By Trevor C. Hale
My wife is an emoji master. An emoji ninja, really. I’m sure there is an emoji depicting an emoji ninja that I should use to describe her. No matter the circumstance, she can find the right symbols for any given situation. Her skills are so good, she can even deploy the poop emoji in such a politically correct way to inform a conversation without cheesing anyone off with the poop. Who knew this was possible?
I experience this in our dozens, if not hundreds, of text conversations daily. To her frustration, the best I can muster is a :-). And when feeling really saucy, my top game is the semicolon wink smiley: ;-).
Truth be told, I don’t want to be emoji-fluent. Toggling into the emoji menu and finding just the right symbol feels like so much extra work #oldman. And as a professional communicator, I’d rather spell out my communiques than trust the ambiguous interpretations of emojis. “No, sweetheart, I’m not surrounded by Spanish tango dancers in red dresses drinking cocktails. It just felt like the right string of emojis to convey ‘good times.’”
My lack of emoji fluency was in stark relief on a recent trip to Egypt. While in Cairo, we noticed the proliferation of election posters for the upcoming parliamentarian seats. I couldn’t read the Arabic script but noticed one had a giant falcon illustration and another, a lion logo. “Oh, they have symbols like the elephants and donkeys of Republicans and Democrats,” I thought. A day later I was in more rural Luxor, seeing more banners and more symbols. One candidate had a prominent illustration of a…camera? Then we saw a soccer ball. Then one with a cardboard box illustration.
“Half of the candidates are named Muhammad and the other half are named Ahmed,” offered our guide. “Many people in Egypt can’t read, so there is a long tradition of assigning candidates symbols.” We speculated on how one is assigned the soccer ball versus the cardboard box. Because of the popularity of international football, I gotta think the soccer ball candidate rocks. I’ve asked media friends and others connected to Egypt, and as far as I’ve been able to discern, the symbols are assigned randomly.
This led to conversations about slogans to match symbols and political consultants. Really, who is box? What’s his stance on immigration? What does he think about Governor Bentley’s semi-lurid recordings? Shouldn’t his slogan be, “Let’s send the other guy packing!”? And for camera, I’d suggest, “We’re focused on the future.”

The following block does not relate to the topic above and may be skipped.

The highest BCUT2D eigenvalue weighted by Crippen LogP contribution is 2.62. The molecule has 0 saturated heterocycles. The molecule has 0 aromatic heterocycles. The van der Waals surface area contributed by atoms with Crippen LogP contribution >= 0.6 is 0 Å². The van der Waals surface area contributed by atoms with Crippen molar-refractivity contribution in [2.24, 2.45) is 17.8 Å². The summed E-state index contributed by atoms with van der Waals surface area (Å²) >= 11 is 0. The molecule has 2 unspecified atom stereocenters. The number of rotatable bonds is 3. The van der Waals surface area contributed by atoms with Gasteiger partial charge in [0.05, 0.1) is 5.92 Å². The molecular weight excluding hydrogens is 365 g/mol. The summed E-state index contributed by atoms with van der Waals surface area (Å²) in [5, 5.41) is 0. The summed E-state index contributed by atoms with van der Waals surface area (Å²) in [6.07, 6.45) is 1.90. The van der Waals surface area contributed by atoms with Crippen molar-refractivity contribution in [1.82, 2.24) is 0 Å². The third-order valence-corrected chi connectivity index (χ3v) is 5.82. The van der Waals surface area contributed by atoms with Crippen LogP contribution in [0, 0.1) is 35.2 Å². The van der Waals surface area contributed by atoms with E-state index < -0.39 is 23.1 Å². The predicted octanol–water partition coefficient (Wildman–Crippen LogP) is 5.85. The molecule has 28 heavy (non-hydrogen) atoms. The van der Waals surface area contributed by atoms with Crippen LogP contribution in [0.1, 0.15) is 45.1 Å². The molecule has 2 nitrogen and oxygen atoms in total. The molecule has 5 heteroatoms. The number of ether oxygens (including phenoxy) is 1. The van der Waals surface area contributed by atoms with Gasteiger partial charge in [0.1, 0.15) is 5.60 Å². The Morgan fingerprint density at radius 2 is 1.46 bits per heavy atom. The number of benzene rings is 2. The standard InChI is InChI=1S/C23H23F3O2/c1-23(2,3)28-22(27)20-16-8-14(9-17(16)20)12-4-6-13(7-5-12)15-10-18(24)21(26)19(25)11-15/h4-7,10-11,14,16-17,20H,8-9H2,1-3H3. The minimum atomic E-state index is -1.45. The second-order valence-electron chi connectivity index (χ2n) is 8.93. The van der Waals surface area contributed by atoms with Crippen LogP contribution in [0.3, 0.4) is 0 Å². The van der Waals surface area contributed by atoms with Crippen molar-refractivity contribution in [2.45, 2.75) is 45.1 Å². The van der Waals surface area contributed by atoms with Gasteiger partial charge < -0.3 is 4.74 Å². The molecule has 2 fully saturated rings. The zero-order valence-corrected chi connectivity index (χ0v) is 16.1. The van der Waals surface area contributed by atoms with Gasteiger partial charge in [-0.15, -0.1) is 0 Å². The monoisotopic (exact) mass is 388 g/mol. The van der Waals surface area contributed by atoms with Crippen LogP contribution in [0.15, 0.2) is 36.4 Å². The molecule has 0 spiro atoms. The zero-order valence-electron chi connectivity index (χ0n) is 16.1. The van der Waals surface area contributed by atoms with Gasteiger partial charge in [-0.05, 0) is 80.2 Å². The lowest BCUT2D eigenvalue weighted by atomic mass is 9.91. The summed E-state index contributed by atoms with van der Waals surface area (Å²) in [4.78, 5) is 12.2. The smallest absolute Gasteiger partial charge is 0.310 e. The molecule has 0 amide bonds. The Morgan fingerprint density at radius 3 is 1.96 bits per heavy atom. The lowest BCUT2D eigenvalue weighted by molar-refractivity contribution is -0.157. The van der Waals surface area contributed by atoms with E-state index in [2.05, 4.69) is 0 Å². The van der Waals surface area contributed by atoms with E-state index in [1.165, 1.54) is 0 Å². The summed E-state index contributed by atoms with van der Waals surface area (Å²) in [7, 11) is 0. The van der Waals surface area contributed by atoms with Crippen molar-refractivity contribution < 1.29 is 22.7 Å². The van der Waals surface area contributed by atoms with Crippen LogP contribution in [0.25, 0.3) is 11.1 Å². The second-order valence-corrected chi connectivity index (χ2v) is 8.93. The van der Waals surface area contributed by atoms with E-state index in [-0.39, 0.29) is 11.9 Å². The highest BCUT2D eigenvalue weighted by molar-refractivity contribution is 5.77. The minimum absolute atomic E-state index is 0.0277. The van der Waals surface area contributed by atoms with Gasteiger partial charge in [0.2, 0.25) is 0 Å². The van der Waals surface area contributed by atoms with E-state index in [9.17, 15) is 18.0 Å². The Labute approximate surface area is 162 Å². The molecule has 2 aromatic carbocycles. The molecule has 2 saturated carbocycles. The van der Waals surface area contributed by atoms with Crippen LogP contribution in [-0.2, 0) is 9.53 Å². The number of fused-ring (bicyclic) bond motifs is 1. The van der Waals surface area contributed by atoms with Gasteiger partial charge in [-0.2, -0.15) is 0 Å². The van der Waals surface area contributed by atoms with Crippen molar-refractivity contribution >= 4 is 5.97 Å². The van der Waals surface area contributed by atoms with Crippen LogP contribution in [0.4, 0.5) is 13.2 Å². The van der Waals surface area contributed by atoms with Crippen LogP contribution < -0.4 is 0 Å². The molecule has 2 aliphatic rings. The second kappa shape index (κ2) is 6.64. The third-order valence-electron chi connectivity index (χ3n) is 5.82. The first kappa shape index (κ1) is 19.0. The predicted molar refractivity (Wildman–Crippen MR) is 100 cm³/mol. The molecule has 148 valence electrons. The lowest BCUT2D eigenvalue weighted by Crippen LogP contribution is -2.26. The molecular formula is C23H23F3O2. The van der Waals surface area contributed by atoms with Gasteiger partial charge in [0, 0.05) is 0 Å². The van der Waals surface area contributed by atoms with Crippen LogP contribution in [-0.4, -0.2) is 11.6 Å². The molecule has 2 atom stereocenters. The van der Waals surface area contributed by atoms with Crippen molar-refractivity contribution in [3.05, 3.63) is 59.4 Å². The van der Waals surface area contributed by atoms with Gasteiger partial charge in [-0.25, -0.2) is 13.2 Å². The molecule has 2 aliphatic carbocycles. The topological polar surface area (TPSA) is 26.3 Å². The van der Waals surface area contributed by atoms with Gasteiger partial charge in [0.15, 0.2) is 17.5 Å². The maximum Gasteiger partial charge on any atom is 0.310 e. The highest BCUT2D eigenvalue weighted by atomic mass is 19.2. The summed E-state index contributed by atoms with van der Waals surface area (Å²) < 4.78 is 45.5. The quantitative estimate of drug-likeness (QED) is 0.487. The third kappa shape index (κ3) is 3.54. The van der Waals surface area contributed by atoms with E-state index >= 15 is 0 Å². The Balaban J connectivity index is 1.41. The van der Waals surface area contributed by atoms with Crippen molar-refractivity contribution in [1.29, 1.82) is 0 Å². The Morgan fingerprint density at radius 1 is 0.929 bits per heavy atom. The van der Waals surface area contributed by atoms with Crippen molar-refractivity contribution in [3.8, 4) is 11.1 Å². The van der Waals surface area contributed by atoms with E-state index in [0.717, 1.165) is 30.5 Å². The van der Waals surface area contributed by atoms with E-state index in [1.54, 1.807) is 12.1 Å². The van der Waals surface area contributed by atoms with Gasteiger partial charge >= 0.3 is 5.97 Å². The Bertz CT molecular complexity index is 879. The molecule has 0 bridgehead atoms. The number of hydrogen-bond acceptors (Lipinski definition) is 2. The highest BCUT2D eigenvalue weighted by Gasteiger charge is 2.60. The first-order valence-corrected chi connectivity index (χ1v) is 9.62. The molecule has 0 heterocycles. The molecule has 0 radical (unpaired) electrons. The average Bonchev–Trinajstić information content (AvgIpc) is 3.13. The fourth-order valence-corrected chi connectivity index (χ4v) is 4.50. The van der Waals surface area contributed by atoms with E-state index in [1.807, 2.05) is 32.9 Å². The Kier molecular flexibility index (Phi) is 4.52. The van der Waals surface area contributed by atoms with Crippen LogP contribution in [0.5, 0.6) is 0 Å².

And for rocket: “All systems are nominal.” OK, that one needs some work. Apparently the woman who was assigned the rocket icon got lots of attention online as the Arabic synonym for rocket is “hottie.” Does this help or hurt a campaign?
It’s interesting to ponder (and let’s be clear: I’m not saying we’re better than Egypt. Billions will be wasted trying to convince folks to support the least worst candidate in the U.S. general election.)
It’s fun to imagine if the U.S. campaign camps were to the point of using emojis. What would their Talking Points Memos, meant to persuade media and supporters, look like?
Hairdo: Pantsuit = poop.
Pantsuit: What?! Hairdo = poop x 10. Grandpa Munster = < poop
Flame: $ = bad. $ = pantsuit. Therefore $’d Pantsuit = bad
Pantsuit: Flame? Really? Flame = poop. (No, I’m sorry, that was misinterpreted, I did not say Flame = poop. Hairdo + Grandpa Munster = poop)
Flame: Pantsuit = poop (No, misconstrued, I didn’t say Pantsuit = poop [although polling suggests I should], I meant Hairdo + Grandpa Munster = poop).
Despite my lack of emoji fluency, I’m sure there isn’t an icon that accurately captures how bat-poop-crazy this election has been so far. As an American living abroad, I find myself answering questions about the democratic process in the U.S. As a friend who works in D.C. says, “No one can accuse the U.S. of being un-Democratic in this election, as the people are speaking.”
So many have sacrificed so much for your right to vote. Whatever the emoji that captures your political sway, make sure your voice is counted. I’ve lived in so many places where that option isn’t possible.